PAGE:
The romantic language of flowers in antique jewellery

Beth Bernstein looks at the history of floral motifs in jewellery design, which have been used as a sign of affection for centuries.

Trademark Antiques Honeymoon crescent and enamel violet necklace pendant in gold

By Beth Bernstein

Saying it with flowers has been passed down throughout the centuries. Floral motifs were designed in all styles of antique jewellery, but perhaps the most predominant categories were rings, pendants and brooches.

Read more about vintage brooches here

A gift of a red tulip could mean a declaration of love, while favourite blooms for baubles were forget-me-nots for remembrance, pansies from the French pensee - meaning thoughts - or pensee et moi - think of me.

Even before these botanicals appeared in jewellery, the choice of wedding bouquet spoke of the different emotions expressed by brides, and the scattering of rose petals down the aisle meant wishes of love and happiness as the couple entered their new life together. Even in this age of technology, where people text instead of talk, showing affection through the symbolism of flowers is still very much part of our culture.

Although Japan and Asian countries cultivated their own floral meanings in earlier times, the popularity of botanicals as emblems of emotion blossomed during the Romantic era. Scribes of the day wrote poetry and verse that revolved around single or multiple blooms, and floral motifs in antique jewellery articulated the affections or sentiments that could not be spoken or shown freely during that period.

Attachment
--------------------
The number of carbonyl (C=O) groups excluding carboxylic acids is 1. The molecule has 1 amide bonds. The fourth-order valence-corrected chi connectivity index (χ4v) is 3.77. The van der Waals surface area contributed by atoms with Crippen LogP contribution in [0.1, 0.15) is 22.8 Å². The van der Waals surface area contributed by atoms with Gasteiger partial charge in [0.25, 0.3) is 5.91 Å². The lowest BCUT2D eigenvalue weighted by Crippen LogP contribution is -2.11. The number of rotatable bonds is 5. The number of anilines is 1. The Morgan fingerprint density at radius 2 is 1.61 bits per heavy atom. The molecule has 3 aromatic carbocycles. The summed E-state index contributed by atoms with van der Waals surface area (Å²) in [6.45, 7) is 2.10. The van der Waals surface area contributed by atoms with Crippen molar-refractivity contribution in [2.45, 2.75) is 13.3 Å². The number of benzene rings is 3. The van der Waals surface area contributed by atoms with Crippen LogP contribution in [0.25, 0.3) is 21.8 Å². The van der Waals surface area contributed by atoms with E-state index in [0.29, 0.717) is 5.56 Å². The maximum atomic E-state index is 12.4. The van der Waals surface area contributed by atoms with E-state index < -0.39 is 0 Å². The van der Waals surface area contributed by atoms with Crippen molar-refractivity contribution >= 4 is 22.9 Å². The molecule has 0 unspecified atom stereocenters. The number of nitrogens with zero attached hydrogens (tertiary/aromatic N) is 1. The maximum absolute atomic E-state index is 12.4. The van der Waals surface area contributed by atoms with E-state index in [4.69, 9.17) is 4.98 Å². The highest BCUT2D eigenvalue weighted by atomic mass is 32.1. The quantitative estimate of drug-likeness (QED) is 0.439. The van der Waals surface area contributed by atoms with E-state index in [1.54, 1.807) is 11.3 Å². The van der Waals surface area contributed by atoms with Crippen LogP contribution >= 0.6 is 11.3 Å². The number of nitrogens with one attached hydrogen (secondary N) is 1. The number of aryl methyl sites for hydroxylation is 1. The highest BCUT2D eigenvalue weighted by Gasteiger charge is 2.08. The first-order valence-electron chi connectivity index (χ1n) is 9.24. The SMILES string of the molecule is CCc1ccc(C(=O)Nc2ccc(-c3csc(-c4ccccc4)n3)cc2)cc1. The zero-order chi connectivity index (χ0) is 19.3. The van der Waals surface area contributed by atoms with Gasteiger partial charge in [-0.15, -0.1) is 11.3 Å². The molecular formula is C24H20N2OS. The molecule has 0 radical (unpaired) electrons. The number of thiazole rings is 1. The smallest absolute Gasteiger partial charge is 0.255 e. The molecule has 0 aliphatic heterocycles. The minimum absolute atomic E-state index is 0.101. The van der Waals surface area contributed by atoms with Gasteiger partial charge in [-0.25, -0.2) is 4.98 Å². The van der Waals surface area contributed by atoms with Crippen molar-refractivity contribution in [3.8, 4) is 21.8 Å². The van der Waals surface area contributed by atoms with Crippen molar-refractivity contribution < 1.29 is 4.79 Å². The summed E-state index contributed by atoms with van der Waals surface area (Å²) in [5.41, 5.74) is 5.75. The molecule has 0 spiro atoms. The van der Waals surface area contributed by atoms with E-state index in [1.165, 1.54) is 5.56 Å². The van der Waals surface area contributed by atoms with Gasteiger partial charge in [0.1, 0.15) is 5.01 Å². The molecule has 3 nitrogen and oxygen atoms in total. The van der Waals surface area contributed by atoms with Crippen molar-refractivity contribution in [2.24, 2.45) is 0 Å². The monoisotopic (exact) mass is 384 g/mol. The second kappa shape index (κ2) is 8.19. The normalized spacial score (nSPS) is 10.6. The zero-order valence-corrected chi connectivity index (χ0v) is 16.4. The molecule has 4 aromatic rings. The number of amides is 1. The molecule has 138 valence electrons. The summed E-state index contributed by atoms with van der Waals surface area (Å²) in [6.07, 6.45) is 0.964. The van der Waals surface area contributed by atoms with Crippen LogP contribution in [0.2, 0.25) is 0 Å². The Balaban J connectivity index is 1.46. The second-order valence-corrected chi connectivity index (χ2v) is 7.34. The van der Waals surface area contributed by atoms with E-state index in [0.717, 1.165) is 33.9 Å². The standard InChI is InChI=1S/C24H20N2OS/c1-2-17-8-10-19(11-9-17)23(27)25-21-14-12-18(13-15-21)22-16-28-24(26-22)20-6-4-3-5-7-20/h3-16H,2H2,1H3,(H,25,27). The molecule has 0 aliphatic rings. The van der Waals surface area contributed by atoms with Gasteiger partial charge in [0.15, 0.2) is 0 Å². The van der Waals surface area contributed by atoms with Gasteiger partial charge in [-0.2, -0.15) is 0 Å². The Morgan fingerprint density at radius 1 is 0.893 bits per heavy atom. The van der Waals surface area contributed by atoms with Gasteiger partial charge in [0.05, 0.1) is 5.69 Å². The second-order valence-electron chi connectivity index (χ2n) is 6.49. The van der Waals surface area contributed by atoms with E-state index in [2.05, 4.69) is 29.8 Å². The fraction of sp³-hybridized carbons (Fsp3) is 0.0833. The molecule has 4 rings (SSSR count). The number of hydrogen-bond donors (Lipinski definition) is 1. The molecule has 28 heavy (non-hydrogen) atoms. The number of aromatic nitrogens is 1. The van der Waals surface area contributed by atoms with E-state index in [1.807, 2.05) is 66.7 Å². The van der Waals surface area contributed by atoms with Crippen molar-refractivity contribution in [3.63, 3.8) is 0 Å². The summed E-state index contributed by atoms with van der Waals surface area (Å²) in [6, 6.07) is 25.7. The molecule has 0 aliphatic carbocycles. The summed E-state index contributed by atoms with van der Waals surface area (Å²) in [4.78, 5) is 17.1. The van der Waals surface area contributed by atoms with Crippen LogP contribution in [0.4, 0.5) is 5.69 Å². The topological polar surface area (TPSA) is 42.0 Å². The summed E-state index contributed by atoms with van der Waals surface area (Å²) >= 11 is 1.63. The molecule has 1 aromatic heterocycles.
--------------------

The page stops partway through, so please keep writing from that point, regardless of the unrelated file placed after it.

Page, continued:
The origin of the Western idea of various flowers representing specific meanings is said to have been inspired by selam - a Turkish custom of communicating through flowers and other objects. However, this tradition decoded messages based on words that rhymed with the objects. After the 1763 Turkish Embassy Letters of Lady Mary Wortley Montagu, wife of the British ambassador to Constantinople, were published, which described this secret language, communicating through flowers caught on throughout Europe.

See more flower-inspired jewellery here

In 1819, Louise Cortambert, under the pseudonym Madame Charlotte de la Tour, published what was likely the first dictionary of floral meanings, entitled Le Language des Fleurs. The book was translated into English in 1820 and, by the early Victorian era, sourcebooks and illustrated dictionaries were also published, with the floral language taking hold in flower jewellery for every aspect of life. A Lily of the Valley symbolised a return to happiness, tulips stood for declarations of love, roses for various stages of love, blue violets for faithfulness and purple violets for watchfulness, as well as ivy for fidelity and orange blossoms for purity and loveliness, with daisies symbolising sharing sentiments or innocence.

While a bouquet of white Calla lilies might be lovely to get from an admirer, like most collectors of antique jewellery, I prefer my petals in the shimmer of coloured gemstones for their grace and enduring elegance.

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